Winners of the City of Hell flash comp.

Right, so I had only five entries but they were all just so darned good and were all written so well that I struggled quite hard to choose which ones should win (thank Hades I didn’t have tons of entries eh? :P). Not to mention I know most of those who entered and felt rotten that I had to pick only two winners and potentially upset or disappoint a friend, that always sucks!

But, pick only two winners I must. So I have gladly taken the little longer my scheduled posting of Umwelt has afforded to think hard about those five pieces, looking for the two that really sparked my imagination, and I have chosen! My two winners, after much thought, are as follows:

Schrödinger’s mistress by Phil Ambler

I walked out on her two years ago. I walked out as she lay there bleeding in that windowless room. The blood pooling around her as she clutched the butcher’s knife driven into her abdomen.

I walked out across the sticky carpet whilst she stared imploringly at me, desperate to understand why; her life slowly ebbing away.

I walked out on her and locked the door. It was the only way to keep her alive.

Every day since I stand and stare at that door, pausing as I go to open it, then turn away.

Sometimes I hear her crying.

I chose Phil’s story because he made a really unusual psychological play on the idea of Schrödinger’s cat. The  killer in this  flash is really quite an unnerving fellow, the psychology behind his actions both unsettling and cold. We wonder who she is and why it is he feels that this is the only way to keep her alive. Did she make the foolish decision to leave him? What did she do? Whatever it was his reaction is horrific and, in the case of my little competition here, entirely apt. I also thought the concept as a whole was both fresh, creepy and intriguing. So well done, Phil!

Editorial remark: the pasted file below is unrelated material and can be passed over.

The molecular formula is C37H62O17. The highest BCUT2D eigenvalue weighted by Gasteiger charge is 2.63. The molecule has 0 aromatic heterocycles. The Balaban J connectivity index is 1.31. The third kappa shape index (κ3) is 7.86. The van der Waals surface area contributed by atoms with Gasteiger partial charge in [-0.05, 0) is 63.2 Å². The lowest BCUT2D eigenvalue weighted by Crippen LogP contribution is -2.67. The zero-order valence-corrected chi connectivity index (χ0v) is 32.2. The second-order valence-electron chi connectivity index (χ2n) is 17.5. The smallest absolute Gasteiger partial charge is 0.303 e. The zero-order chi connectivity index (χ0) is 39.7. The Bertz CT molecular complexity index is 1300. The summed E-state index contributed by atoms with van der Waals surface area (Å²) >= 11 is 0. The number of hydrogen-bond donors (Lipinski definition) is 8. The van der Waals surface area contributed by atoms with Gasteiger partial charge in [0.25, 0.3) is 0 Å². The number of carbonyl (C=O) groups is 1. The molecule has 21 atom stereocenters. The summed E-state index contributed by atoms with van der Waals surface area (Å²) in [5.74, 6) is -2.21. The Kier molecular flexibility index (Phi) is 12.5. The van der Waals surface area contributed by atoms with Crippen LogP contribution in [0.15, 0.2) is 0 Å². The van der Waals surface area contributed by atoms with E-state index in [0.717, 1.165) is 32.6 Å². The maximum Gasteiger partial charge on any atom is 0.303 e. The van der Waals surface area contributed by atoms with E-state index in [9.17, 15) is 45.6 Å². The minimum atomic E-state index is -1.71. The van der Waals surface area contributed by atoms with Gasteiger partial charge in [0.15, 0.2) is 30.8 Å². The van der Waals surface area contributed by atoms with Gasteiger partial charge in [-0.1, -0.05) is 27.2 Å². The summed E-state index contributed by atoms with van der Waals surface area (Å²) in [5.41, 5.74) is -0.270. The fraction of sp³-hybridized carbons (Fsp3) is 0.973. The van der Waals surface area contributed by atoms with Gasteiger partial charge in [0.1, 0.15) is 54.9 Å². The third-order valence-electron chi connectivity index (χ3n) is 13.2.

Steve Godden’s Piece

Creaking, quivering, divergently shivering, the door opened with treacle slowness. I stepped back, aghast, wondering, where had it come from? A man lost in the broken borders of a place destroyed by financial misanthropy will look for anything he can use to pay the bills, but this door creaked, quivered, diverged from reality, shivered open and revealed the abyss beyond. I couldn’t dig this up and sell it on to Pugh the Scrap. Maybe I should have run, sprinted away through the wreckage of the steel-works, but I stayed and watched and waited for what was to come.
I’m in the belly of the beast now.
At least it’s warm.

I chose Steve’s story because, not only is the language really enjoyable, it also builds a gripping picture of a society shot to all hell, a fantastical one perhaps… but perhaps not. I like the fact that we don’t see the beast coming, nor consuming him, but we know it’s happened. Not to mention the fact that the victim stood and waited for his end. We all shout at the TV or rail at the story we’re reading in those moments but we all know for a fact we’d be too curious to run. We read these things with a shiver of both macabre pleasure and underlying unease at our identification with the desire to know. Great stuff, Steve!

If both my winners will contact me with an email address then I can have their shiny, best-selling anthology copy winging off to them ASAP. Thanks to all who took part in this competition. The few entries I had were all superb pieces of fiction and I thoroughly enjoyed reading them. You guys made my task exceedingly difficult, blast you all!

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2 thoughts on “Winners of the City of Hell flash comp.

  1. I have to admit when I read Phil’s I went “Bollocks, wish I’d thought of that.” Excellent choice that, Ren.
    and of course mine 🙂

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